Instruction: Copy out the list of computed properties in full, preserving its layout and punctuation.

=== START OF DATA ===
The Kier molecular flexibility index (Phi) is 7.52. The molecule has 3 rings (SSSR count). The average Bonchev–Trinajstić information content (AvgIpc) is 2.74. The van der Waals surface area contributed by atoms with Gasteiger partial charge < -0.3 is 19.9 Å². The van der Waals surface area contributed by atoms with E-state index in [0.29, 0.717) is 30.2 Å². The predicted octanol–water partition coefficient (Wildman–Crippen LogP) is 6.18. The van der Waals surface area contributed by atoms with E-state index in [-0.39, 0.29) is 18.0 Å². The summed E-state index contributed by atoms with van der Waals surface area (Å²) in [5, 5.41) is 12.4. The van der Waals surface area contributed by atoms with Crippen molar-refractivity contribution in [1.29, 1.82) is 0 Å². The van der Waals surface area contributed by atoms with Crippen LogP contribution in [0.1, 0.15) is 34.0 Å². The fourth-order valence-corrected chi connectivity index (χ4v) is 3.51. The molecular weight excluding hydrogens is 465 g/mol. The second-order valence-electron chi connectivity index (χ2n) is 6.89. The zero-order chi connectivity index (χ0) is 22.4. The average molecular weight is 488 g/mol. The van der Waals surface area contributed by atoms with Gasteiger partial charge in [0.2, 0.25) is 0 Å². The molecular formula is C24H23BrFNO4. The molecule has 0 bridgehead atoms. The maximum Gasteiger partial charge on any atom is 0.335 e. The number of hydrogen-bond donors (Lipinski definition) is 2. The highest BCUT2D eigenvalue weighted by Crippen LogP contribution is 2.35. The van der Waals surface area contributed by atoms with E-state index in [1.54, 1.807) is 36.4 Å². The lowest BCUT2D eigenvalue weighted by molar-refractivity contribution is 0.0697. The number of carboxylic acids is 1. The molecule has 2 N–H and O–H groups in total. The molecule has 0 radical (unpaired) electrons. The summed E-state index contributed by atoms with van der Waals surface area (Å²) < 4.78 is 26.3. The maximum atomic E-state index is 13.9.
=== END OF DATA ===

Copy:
The Kier molecular flexibility index (Phi) is 7.52. The molecule has 3 rings (SSSR count). The average Bonchev–Trinajstić information content (AvgIpc) is 2.74. The van der Waals surface area contributed by atoms with Gasteiger partial charge < -0.3 is 19.9 Å². The van der Waals surface area contributed by atoms with E-state index in [0.29, 0.717) is 30.2 Å². The predicted octanol–water partition coefficient (Wildman–Crippen LogP) is 6.18. The van der Waals surface area contributed by atoms with E-state index in [-0.39, 0.29) is 18.0 Å². The summed E-state index contributed by atoms with van der Waals surface area (Å²) in [5, 5.41) is 12.4. The van der Waals surface area contributed by atoms with Crippen molar-refractivity contribution in [1.29, 1.82) is 0 Å². The van der Waals surface area contributed by atoms with Crippen LogP contribution in [0.1, 0.15) is 34.0 Å². The fourth-order valence-corrected chi connectivity index (χ4v) is 3.51. The molecular weight excluding hydrogens is 465 g/mol. The second-order valence-electron chi connectivity index (χ2n) is 6.89. The zero-order chi connectivity index (χ0) is 22.4. The average molecular weight is 488 g/mol. The van der Waals surface area contributed by atoms with Gasteiger partial charge in [0.2, 0.25) is 0 Å². The molecular formula is C24H23BrFNO4. The molecule has 0 bridgehead atoms. The maximum Gasteiger partial charge on any atom is 0.335 e. The number of hydrogen-bond donors (Lipinski definition) is 2. The highest BCUT2D eigenvalue weighted by Crippen LogP contribution is 2.35. The van der Waals surface area contributed by atoms with E-state index in [1.54, 1.807) is 36.4 Å². The lowest BCUT2D eigenvalue weighted by molar-refractivity contribution is 0.0697. The number of carboxylic acids is 1. The molecule has 2 N–H and O–H groups in total. The molecule has 0 radical (unpaired) electrons. The summed E-state index contributed by atoms with van der Waals surface area (Å²) < 4.78 is 26.3. The maximum atomic E-state index is 13.9.